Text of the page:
Gerald P. Dwyer Jr.
Economic Review, Vol. 81, Nos. 3-6, 1996
Banks in the United States issued currency with no oversight of any kind by the federal goverment from 1837 to 1865. Many of these banks were part of "free banking" systems with no discretionary approval of entry into banking, and these banks issued notes that were used for payments in transactions just as Federal Reserve notes are today. There was no central bank or goverment insurance, and the ultimate guarantee of the value of a bank's notes was the value of the bank's assets. As the author indicates, these banknotes have similarities to some forms of electronic money.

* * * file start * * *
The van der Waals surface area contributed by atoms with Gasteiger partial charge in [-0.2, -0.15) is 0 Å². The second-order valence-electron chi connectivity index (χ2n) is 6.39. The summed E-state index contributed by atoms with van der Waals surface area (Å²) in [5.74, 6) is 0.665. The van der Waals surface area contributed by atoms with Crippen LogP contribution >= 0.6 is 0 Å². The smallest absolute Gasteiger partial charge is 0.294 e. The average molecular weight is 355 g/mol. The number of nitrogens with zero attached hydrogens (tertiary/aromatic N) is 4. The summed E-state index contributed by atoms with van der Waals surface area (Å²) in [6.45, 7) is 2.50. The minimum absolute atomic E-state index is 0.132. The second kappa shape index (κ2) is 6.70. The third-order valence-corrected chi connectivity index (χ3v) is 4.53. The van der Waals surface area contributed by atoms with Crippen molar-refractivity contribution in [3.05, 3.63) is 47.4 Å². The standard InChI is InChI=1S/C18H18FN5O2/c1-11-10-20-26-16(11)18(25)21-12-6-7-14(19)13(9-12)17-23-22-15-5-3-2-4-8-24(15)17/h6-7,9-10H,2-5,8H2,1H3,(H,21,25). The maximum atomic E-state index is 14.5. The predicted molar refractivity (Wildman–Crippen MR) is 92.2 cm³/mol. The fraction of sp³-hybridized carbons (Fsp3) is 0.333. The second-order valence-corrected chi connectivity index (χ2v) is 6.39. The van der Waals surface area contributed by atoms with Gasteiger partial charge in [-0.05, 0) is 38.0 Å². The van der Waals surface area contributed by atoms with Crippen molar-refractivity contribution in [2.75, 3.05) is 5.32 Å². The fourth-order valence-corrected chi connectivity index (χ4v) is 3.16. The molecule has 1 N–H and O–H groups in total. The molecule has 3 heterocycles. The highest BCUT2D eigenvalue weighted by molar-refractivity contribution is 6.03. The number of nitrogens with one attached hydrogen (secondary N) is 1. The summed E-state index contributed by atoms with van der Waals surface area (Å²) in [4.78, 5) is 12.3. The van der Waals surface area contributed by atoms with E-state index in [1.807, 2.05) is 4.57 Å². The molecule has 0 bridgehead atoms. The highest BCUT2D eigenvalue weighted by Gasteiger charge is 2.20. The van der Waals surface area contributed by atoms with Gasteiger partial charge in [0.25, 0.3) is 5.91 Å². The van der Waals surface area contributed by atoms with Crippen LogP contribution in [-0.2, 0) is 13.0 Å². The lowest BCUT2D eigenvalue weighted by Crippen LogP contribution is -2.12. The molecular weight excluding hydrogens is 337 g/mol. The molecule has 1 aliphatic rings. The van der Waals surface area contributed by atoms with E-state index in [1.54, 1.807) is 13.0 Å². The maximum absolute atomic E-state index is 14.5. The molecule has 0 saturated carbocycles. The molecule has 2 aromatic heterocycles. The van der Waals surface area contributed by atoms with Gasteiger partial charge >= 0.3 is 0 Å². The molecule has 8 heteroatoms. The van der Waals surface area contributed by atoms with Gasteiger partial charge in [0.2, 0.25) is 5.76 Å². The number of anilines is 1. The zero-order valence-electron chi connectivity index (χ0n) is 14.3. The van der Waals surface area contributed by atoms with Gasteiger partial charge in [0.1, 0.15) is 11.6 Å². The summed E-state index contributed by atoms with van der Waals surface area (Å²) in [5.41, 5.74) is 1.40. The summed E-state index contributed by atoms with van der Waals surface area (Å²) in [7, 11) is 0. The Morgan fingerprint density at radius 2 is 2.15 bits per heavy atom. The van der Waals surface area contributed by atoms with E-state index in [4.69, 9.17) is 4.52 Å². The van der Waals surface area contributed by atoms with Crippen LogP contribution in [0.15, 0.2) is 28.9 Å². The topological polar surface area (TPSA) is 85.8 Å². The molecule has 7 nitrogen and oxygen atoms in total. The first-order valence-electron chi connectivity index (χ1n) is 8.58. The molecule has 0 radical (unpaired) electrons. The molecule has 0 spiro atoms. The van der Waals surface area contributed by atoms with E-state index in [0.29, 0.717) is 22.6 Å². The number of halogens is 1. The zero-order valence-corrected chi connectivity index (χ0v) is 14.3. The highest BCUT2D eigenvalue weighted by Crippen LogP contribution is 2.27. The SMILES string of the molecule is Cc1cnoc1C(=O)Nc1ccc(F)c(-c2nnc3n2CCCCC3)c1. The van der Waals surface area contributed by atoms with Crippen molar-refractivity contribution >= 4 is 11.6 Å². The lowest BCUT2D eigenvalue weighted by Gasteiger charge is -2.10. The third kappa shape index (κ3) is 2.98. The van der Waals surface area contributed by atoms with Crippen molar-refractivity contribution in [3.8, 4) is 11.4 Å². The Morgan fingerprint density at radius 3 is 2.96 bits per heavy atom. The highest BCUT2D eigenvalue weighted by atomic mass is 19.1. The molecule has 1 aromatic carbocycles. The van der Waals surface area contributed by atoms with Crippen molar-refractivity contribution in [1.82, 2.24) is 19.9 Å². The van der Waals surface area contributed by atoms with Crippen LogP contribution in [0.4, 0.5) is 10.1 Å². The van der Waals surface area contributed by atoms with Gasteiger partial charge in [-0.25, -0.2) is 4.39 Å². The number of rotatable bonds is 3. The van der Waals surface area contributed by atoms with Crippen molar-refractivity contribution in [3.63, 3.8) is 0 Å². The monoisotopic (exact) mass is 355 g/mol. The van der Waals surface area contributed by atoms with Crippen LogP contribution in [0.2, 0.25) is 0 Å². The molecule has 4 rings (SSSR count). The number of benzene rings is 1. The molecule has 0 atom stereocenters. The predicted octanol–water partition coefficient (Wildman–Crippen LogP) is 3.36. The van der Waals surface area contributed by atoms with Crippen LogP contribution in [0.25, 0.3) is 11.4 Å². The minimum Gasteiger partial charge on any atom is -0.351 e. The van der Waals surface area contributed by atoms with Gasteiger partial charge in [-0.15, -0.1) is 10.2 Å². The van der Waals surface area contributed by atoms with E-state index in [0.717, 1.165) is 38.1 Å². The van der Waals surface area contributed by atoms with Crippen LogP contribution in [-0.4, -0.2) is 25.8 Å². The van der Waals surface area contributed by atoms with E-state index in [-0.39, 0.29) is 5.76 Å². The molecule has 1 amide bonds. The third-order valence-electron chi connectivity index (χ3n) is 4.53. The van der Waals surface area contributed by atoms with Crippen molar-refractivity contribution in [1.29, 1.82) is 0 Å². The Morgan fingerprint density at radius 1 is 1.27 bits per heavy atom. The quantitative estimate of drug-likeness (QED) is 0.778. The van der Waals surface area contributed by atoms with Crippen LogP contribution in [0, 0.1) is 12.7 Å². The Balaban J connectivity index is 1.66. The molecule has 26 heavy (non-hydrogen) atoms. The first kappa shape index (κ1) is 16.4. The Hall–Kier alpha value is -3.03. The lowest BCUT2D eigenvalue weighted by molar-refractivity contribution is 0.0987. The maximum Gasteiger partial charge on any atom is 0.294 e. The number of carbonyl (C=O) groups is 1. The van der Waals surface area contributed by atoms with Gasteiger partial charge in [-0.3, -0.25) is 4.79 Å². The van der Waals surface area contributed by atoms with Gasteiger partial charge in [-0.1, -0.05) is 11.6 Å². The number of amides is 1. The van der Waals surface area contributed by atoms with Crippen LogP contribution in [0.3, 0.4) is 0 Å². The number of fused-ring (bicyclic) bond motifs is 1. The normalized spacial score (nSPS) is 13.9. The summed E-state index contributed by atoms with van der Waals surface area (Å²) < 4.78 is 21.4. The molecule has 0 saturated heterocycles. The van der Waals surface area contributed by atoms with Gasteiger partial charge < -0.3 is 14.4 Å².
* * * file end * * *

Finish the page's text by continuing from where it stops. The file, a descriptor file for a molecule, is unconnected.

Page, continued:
Free banking in the United States sometimes has been equated with wildcat banking, a name that suggests that opening a bank has much in common with drilling an oil well. The author examines notorious instances of supposed wilcat banking and finds little evidence that free banks were imprudent, let alone financially reckless. Instead, episodic difficulties faced by free banks occurred because of developments outside the banking systems.